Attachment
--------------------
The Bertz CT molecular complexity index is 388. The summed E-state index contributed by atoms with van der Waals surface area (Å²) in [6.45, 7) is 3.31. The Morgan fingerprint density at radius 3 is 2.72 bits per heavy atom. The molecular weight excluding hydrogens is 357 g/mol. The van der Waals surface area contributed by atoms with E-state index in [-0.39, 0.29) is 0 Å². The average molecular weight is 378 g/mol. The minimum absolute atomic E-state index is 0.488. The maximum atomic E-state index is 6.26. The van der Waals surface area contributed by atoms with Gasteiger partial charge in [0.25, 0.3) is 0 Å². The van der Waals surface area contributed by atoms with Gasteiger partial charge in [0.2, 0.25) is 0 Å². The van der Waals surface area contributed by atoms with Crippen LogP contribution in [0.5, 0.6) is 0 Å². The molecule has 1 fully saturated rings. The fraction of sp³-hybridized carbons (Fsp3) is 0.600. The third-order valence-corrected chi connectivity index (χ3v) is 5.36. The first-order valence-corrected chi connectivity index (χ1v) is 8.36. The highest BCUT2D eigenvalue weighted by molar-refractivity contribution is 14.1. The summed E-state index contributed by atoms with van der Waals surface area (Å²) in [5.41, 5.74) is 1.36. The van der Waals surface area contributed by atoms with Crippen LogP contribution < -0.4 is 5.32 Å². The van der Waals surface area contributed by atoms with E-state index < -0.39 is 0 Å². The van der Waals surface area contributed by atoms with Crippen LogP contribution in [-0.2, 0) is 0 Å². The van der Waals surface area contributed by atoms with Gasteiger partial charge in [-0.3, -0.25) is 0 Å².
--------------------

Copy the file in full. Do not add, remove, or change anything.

The Bertz CT molecular complexity index is 388. The summed E-state index contributed by atoms with van der Waals surface area (Å²) in [6.45, 7) is 3.31. The Morgan fingerprint density at radius 3 is 2.72 bits per heavy atom. The molecular weight excluding hydrogens is 357 g/mol. The van der Waals surface area contributed by atoms with E-state index in [-0.39, 0.29) is 0 Å². The average molecular weight is 378 g/mol. The minimum absolute atomic E-state index is 0.488. The maximum atomic E-state index is 6.26. The van der Waals surface area contributed by atoms with Gasteiger partial charge in [0.25, 0.3) is 0 Å². The van der Waals surface area contributed by atoms with Gasteiger partial charge in [0.2, 0.25) is 0 Å². The van der Waals surface area contributed by atoms with Crippen LogP contribution in [0.5, 0.6) is 0 Å². The molecule has 1 fully saturated rings. The fraction of sp³-hybridized carbons (Fsp3) is 0.600. The third-order valence-corrected chi connectivity index (χ3v) is 5.36. The first-order valence-corrected chi connectivity index (χ1v) is 8.36. The highest BCUT2D eigenvalue weighted by molar-refractivity contribution is 14.1. The summed E-state index contributed by atoms with van der Waals surface area (Å²) in [5.41, 5.74) is 1.36. The van der Waals surface area contributed by atoms with Crippen LogP contribution < -0.4 is 5.32 Å². The van der Waals surface area contributed by atoms with E-state index < -0.39 is 0 Å². The van der Waals surface area contributed by atoms with Crippen LogP contribution in [-0.2, 0) is 0 Å². The van der Waals surface area contributed by atoms with Gasteiger partial charge in [-0.3, -0.25) is 0 Å².